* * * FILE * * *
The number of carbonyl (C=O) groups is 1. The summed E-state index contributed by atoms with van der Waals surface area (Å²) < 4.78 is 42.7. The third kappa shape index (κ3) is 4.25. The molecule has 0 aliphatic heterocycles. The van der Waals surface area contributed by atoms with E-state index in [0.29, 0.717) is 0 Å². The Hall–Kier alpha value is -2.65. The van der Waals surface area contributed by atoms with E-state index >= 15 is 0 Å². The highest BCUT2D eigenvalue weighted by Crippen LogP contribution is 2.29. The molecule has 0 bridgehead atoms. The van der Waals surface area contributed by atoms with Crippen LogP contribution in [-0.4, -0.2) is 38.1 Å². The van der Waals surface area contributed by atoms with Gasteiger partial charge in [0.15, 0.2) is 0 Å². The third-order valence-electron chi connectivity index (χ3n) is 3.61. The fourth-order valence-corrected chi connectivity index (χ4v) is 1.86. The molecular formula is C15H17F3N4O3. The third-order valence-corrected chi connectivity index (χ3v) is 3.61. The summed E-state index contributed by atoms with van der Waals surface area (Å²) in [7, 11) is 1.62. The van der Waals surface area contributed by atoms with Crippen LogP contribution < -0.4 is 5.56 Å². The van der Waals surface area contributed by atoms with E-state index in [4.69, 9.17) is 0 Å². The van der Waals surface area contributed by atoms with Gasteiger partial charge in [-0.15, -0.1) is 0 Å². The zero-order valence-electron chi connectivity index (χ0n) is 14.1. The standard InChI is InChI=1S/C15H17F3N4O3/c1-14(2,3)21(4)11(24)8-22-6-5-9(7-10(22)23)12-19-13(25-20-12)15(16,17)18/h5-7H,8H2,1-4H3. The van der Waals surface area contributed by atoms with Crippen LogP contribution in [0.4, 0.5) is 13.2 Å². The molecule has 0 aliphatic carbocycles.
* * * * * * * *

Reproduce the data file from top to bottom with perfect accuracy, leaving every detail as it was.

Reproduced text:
The number of carbonyl (C=O) groups is 1. The summed E-state index contributed by atoms with van der Waals surface area (Å²) < 4.78 is 42.7. The third kappa shape index (κ3) is 4.25. The molecule has 0 aliphatic heterocycles. The van der Waals surface area contributed by atoms with E-state index in [0.29, 0.717) is 0 Å². The Hall–Kier alpha value is -2.65. The van der Waals surface area contributed by atoms with E-state index >= 15 is 0 Å². The highest BCUT2D eigenvalue weighted by Crippen LogP contribution is 2.29. The molecule has 0 bridgehead atoms. The van der Waals surface area contributed by atoms with Crippen LogP contribution in [-0.4, -0.2) is 38.1 Å². The van der Waals surface area contributed by atoms with Gasteiger partial charge in [0.15, 0.2) is 0 Å². The third-order valence-electron chi connectivity index (χ3n) is 3.61. The fourth-order valence-corrected chi connectivity index (χ4v) is 1.86. The molecular formula is C15H17F3N4O3. The third-order valence-corrected chi connectivity index (χ3v) is 3.61. The summed E-state index contributed by atoms with van der Waals surface area (Å²) in [7, 11) is 1.62. The van der Waals surface area contributed by atoms with Crippen LogP contribution < -0.4 is 5.56 Å². The van der Waals surface area contributed by atoms with E-state index in [4.69, 9.17) is 0 Å². The van der Waals surface area contributed by atoms with Gasteiger partial charge in [-0.15, -0.1) is 0 Å². The zero-order valence-electron chi connectivity index (χ0n) is 14.1. The standard InChI is InChI=1S/C15H17F3N4O3/c1-14(2,3)21(4)11(24)8-22-6-5-9(7-10(22)23)12-19-13(25-20-12)15(16,17)18/h5-7H,8H2,1-4H3. The van der Waals surface area contributed by atoms with Crippen LogP contribution in [0.4, 0.5) is 13.2 Å². The molecule has 0 aliphatic carbocycles.